for darkness has been vanquished by our eternal King.

Rejoice and sing now, all the round earth! Christ is risen!

Today’s Gospel story invites us to explore the good news of Christ’s resurrection by taking stock of our doubts and then letting them go. Doubting Thomas stands for all of us who wrestle with doubt – doubt about what Jesus accomplished on the cross and doubt about the reality of the resurrection. Doubt is a perfect theme for Earth Day, too, for when it comes to climate change, which is at the top of everybody’s list of concerns on Earth Day, we hear a lot about the doubters, don’t we? A Gallup poll released on Earth Day shows that one in four Americans is “solidly skeptical” of global warming and refuses to believe that human-caused climate change is real. Other members of the public are on the fence and don’t know what to believe, assuming that the jury is still out and that scientists have yet to reach a consensus on the reality and causes of climate change.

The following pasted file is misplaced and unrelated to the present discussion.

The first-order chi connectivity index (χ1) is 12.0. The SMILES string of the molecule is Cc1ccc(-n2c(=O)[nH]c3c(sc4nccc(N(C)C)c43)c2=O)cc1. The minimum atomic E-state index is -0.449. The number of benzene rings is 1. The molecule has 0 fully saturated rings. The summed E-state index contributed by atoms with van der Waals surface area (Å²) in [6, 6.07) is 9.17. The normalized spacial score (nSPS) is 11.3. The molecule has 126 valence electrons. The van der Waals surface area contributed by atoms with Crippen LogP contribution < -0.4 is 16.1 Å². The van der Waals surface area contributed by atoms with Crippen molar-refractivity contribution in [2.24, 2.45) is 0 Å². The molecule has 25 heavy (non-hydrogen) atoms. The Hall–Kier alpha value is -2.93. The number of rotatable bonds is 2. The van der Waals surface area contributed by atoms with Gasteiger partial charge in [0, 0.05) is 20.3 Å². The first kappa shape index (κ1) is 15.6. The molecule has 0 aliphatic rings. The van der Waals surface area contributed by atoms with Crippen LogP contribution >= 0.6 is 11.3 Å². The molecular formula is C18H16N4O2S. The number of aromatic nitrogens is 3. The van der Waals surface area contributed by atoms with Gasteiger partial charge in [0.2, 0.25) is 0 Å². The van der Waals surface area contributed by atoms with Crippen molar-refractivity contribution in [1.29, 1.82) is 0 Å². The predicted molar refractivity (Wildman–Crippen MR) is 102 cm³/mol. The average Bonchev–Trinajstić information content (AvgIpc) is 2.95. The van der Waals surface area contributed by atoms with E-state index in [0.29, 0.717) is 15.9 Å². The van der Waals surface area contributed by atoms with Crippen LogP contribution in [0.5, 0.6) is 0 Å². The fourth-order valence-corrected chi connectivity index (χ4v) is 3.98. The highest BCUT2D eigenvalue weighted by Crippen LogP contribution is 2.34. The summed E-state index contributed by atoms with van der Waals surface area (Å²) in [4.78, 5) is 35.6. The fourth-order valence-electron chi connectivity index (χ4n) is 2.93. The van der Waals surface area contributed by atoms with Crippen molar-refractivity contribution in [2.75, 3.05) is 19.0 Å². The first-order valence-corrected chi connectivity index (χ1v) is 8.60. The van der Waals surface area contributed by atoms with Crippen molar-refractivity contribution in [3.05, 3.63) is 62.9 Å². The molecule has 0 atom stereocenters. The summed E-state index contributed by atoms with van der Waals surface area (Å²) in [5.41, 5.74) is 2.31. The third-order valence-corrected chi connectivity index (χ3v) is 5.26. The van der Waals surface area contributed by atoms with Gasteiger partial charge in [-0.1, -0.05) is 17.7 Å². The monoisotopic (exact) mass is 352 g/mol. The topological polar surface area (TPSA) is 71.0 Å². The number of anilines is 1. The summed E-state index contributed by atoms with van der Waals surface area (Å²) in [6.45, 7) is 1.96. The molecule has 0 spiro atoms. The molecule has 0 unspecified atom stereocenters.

I’m sure there are many reasons that some people still doubt that human-caused climate change is happening. If you’re a gardener or a farmer, you know how much you love the piece of ground that is in your care, and how precious and beautiful the natural world is. If you’ve gardened in one place for a while, you may have started to notice the subtle changes taking place as the years go by: how a particular flower now blooms two weeks earlier than it used to, or how migratory birds now arrive at a different time. In some respects climate change is very local, but many busy, rootless, urban folks don’t have that kind of intimate relationship with a specific ecosystem.1 Today, most people worldwide live in cities, and many of us who live in modern, post-industrial countries work indoors and travel to work inside a vehicle. Many of us spend a lot our work time and leisure time relating to a computer screen or a TV screen. The natural world can seem very far away, and we may be completely unaware of what’s taking place right in our own backyards.